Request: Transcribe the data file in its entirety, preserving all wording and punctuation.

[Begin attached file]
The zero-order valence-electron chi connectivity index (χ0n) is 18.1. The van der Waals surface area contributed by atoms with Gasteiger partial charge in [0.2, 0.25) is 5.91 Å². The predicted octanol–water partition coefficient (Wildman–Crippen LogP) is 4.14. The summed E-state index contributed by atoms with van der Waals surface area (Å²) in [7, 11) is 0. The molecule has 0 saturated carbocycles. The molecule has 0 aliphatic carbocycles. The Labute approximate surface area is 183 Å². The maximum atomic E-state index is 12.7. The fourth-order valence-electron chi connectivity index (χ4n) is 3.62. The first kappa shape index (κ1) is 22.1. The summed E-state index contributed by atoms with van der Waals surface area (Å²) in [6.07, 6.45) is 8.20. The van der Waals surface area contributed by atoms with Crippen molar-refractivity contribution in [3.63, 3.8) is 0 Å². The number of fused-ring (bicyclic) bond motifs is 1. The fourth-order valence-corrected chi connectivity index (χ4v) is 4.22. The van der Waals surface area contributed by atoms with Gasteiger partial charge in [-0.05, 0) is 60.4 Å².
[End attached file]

The zero-order valence-electron chi connectivity index (χ0n) is 18.1. The van der Waals surface area contributed by atoms with Gasteiger partial charge in [0.2, 0.25) is 5.91 Å². The predicted octanol–water partition coefficient (Wildman–Crippen LogP) is 4.14. The summed E-state index contributed by atoms with van der Waals surface area (Å²) in [7, 11) is 0. The molecule has 0 saturated carbocycles. The molecule has 0 aliphatic carbocycles. The Labute approximate surface area is 183 Å². The maximum atomic E-state index is 12.7. The fourth-order valence-electron chi connectivity index (χ4n) is 3.62. The first kappa shape index (κ1) is 22.1. The summed E-state index contributed by atoms with van der Waals surface area (Å²) in [6.07, 6.45) is 8.20. The van der Waals surface area contributed by atoms with Crippen molar-refractivity contribution in [3.63, 3.8) is 0 Å². The number of fused-ring (bicyclic) bond motifs is 1. The fourth-order valence-corrected chi connectivity index (χ4v) is 4.22. The van der Waals surface area contributed by atoms with Gasteiger partial charge in [-0.05, 0) is 60.4 Å².